EPP expects that it may take a further two to three years before investment demand for shopping centres returns to pre-pandemic levels.
In line with adapting to market trends, EPP is proud to be a socially and environmentally responsible business, with properties gradually being modernised to reduce their environmental impact by limiting pollution and the use of water and energy. EPP expects to issue its first environmental, social and governance report early this year.
"The Polish economy has quickly returned to pre-pandemic growth levels and continues to show a positive outlook. Oxford Economics anticipates gross domestic product growth to be 5.1% in 2021, 4.5% in 2022 and 4.0% in 2023, which places Poland in the top number of the Central Eastern European (CEE) states and continues to make it one of the fastest developing countries in the European Union (EU).
"Poland is often listed among the world’s most digital, innovative and entrepreneurial economies, and this is expected to continue. According to the Digital Poland Foundation’s Invest in Digital Poland 2021 report, Poland was the third most popular capital investment country in Europe in 2020."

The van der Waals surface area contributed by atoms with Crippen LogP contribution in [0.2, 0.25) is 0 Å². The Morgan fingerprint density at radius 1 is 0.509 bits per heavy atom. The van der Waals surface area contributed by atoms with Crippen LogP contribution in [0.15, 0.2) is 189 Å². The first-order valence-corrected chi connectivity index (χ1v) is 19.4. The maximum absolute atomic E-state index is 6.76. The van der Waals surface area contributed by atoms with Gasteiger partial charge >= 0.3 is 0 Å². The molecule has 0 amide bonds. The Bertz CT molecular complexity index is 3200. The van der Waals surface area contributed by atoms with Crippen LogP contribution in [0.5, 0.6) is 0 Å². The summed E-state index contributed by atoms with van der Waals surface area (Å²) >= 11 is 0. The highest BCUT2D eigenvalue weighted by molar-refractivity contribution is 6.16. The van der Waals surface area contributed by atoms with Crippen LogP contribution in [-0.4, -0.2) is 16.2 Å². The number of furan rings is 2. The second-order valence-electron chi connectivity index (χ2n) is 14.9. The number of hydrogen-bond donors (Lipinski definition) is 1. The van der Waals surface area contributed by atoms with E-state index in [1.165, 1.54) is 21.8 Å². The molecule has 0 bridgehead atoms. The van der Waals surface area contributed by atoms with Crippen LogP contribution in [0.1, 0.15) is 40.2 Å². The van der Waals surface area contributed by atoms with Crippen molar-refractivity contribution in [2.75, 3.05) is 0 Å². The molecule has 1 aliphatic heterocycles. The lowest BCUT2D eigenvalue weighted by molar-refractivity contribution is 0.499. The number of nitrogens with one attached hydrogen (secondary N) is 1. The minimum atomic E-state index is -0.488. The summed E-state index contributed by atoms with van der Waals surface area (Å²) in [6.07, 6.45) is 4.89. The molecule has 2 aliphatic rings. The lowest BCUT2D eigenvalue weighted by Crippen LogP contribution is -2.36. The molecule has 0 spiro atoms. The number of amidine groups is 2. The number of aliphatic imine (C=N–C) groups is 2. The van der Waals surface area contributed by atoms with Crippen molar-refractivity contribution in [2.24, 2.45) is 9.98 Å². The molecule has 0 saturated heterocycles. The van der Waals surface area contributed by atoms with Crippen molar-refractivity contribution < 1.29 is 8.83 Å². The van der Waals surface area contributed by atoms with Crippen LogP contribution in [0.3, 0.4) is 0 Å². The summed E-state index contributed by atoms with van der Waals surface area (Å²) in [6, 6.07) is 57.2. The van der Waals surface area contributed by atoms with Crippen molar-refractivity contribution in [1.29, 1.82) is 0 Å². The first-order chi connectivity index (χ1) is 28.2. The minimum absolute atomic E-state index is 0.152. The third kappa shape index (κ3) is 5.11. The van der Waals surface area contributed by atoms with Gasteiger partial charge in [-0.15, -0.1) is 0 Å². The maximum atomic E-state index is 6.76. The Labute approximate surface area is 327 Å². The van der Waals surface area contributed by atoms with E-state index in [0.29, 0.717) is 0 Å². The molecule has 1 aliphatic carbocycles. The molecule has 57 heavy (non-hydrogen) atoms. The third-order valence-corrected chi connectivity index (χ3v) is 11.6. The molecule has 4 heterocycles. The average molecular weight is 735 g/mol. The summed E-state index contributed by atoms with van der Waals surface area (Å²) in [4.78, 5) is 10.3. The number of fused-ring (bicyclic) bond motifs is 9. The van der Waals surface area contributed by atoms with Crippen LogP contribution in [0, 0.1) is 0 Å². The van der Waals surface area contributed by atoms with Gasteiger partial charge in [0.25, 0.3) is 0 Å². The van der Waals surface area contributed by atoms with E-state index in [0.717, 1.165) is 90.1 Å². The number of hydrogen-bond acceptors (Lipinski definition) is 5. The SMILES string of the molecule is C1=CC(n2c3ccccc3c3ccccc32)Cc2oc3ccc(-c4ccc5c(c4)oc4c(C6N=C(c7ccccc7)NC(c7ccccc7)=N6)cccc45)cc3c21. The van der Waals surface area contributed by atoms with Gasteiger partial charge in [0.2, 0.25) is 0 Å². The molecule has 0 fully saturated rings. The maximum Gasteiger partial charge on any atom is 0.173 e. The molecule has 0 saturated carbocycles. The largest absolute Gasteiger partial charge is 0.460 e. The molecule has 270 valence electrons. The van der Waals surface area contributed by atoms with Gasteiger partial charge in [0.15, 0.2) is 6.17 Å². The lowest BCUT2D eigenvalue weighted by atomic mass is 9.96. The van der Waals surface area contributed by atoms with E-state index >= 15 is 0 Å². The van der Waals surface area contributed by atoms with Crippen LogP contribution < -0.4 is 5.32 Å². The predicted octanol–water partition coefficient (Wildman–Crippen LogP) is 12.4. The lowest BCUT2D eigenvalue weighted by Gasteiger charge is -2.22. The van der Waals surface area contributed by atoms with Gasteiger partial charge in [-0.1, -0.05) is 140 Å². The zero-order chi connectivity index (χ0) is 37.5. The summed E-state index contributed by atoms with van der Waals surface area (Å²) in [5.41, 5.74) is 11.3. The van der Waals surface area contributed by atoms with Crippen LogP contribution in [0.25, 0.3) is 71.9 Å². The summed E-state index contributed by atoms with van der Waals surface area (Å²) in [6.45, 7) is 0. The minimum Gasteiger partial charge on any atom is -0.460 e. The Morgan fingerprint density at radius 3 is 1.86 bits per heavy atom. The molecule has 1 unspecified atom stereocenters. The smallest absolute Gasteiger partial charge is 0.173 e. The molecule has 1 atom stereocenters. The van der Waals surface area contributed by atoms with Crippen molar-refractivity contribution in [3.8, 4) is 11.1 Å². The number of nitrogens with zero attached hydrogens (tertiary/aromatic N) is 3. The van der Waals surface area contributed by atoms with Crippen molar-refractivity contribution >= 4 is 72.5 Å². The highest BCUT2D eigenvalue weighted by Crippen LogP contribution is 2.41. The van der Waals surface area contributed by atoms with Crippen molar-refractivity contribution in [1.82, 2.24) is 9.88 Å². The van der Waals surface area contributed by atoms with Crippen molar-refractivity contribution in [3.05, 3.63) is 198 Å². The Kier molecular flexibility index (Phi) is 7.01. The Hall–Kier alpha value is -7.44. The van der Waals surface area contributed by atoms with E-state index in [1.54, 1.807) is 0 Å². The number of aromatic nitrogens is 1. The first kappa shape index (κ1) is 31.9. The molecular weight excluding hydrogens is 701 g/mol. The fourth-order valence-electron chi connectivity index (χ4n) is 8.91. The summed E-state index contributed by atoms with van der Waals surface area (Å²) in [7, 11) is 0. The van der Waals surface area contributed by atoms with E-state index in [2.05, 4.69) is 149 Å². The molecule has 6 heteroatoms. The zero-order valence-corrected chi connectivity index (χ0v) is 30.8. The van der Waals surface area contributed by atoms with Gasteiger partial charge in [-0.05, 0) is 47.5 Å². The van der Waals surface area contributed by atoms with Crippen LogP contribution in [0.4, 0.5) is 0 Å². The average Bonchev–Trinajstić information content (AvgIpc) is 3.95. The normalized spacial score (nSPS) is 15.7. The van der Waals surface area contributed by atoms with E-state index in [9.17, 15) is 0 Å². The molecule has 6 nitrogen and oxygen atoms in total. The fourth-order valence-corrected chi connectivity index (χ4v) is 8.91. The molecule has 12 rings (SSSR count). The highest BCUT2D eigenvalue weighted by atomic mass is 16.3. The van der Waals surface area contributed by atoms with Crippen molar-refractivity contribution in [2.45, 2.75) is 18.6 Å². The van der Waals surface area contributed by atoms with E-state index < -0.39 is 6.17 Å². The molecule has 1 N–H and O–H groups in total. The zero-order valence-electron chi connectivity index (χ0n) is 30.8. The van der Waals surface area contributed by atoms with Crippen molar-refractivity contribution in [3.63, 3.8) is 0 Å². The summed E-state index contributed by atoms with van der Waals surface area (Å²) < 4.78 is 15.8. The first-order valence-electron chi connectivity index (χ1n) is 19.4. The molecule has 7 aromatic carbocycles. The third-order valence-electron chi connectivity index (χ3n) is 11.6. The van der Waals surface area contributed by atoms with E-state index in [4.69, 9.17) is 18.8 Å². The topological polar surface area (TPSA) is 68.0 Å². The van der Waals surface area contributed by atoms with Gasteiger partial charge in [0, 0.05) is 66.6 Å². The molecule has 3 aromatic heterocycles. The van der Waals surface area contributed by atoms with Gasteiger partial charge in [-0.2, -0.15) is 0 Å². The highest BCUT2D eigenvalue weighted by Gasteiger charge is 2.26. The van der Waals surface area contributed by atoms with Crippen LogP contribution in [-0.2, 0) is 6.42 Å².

Further, Poland had been recovering after the latest Covid-19 wave caused by the Delta variant. Since the beginning of January this year, the number of new daily infections has, however, been increasing, although this increase is anticipated to be temporary. The Omicron variant is soon expected to result in a materially higher number of infections.
"EPP continues to benefit from operating in Poland’s resilient and quickly developing economy, which is one of the largest among EU members and leading in CEE. The outlook and prospects for retail in Poland are cautiously optimistic, with caution related to the ongoing pandemic. In 2021, 2022 and 2023, retail sales growth is expected to reach 7.4%, 5.5% and 3.6%, respectively, exceeding the EU average.